Long-time collaborators Kyo Maclear and Julie Morstad (Julia, Child; Bloom) reunite with this biographical picture book sure to enthrall children’s literature fans and aspiring artists alike.
Spanning 50 years in almost as many pages, It Began with a Page: How Gyo Fujikawa Drew the Way traces the life of the eponymous Japanese-American illustrator, beginning in 1913 when she was a five-year-old aspiring artist, touching on her time in art school in the 1920s and a trip to Japan in 1932, and ending with the publication of her first picture book, Babies, in 1963.
Fujikawa was a prolific artist, creating more than 50 beloved books for children in addition to her work with Disney Studios and hefty portfolio of freelance illustration. Truly the godmother of #WeNeedDiverseBooks, Fujikawa fought hard to publish Babies, which was initially rejected by publishers for its depiction of multicultural children during the era of segregation. It went on to sell more than two million copies worldwide.
The book follows Fujikawa’s move to New York from her native California not long after the Second World War began. In the U.S. in 1942, writes Maclear, “anyone who looked Japanese or had a Japanese name was now suspected of being the enemy.” Fujikawa’s parents and siblings, who remained on the West Coast, were “sent to a prison camp far, far away from their home.” Maclear does not shy away from this difficult subject. Coupled with Morstad’s haunting image of a guard tower overlooking rows of grey housing, the author writes, “Gyo’s heart was broken.” This book will prompt questions and require some unpacking with younger readers.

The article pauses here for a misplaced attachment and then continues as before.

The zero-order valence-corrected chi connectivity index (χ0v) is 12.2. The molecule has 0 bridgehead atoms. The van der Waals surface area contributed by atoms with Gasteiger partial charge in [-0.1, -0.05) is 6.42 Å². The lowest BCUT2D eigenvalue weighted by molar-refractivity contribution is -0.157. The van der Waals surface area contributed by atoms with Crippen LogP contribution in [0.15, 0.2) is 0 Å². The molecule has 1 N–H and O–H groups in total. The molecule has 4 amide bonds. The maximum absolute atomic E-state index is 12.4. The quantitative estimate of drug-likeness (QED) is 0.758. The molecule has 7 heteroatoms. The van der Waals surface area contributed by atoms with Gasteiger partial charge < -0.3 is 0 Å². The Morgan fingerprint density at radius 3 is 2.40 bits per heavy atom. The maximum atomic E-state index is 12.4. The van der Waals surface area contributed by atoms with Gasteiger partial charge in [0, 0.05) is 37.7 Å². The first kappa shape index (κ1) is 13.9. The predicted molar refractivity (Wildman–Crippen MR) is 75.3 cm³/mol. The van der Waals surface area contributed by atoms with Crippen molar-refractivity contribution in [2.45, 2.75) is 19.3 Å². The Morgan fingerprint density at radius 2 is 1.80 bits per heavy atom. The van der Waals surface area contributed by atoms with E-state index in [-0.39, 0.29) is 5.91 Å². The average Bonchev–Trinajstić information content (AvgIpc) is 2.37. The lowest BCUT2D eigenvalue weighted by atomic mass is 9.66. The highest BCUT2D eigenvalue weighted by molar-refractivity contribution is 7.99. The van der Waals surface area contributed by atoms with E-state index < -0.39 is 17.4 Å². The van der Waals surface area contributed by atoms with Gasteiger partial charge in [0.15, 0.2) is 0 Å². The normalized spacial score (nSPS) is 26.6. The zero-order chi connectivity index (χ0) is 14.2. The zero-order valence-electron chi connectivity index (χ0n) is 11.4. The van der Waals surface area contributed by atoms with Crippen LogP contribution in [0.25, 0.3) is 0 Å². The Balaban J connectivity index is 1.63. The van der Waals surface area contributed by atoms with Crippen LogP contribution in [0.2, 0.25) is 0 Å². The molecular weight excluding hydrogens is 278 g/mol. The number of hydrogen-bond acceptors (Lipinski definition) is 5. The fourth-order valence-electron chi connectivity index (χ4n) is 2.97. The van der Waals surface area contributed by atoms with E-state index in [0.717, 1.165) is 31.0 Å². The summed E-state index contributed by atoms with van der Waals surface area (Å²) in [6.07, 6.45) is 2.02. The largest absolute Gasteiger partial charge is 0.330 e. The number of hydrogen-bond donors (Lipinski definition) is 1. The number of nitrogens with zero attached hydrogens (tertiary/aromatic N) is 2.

Picture-book biographies are inherently difficult to execute and are often at risk of being too text heavy. But Maclear strikes a good balance between informative and engaging as she narrates Fujikawa’s artistic development; her experiences in California, Japan, and New York; and the different people who helped her or attempted to stand in her way. When her publisher insisted there was to be, “no mixing white babies and black babies” on the page, Fujikawa “would not budge. She looked the publisher in the eye and said: ‘It shouldn’t be that way. Not out there in the streets. Not here on this page. We need to break the rules.’ Then she waited for them to rethink their decision.” The biographical backmatter, including a timeline, photographs, select bibliography, and a combined author and illustrator’s note, delves into how influential and inspiring Fujikawa remains today.
Morstad makes faithful and reverent references to Fujikawa’s artwork in her illustrations and includes striking black ink images, reminiscent of monochromatic Japanese art. That said, there’s plenty of signature Morstad on hand: lush and delicate spreads created with watercolour, gouache, and pencil crayons, with glorious detail paid to fashion, flowers, and body language.
Maclear’s and Morstad’s admiration for Fujikawa’s work is lovingly detailed in their note at the end of the book: “Her depiction of children and sense of color continue to inspire us tremendously. We like to imagine ourselves playing follow-the-leader in a joyful and messy line, with Gyo somewhere near the front.”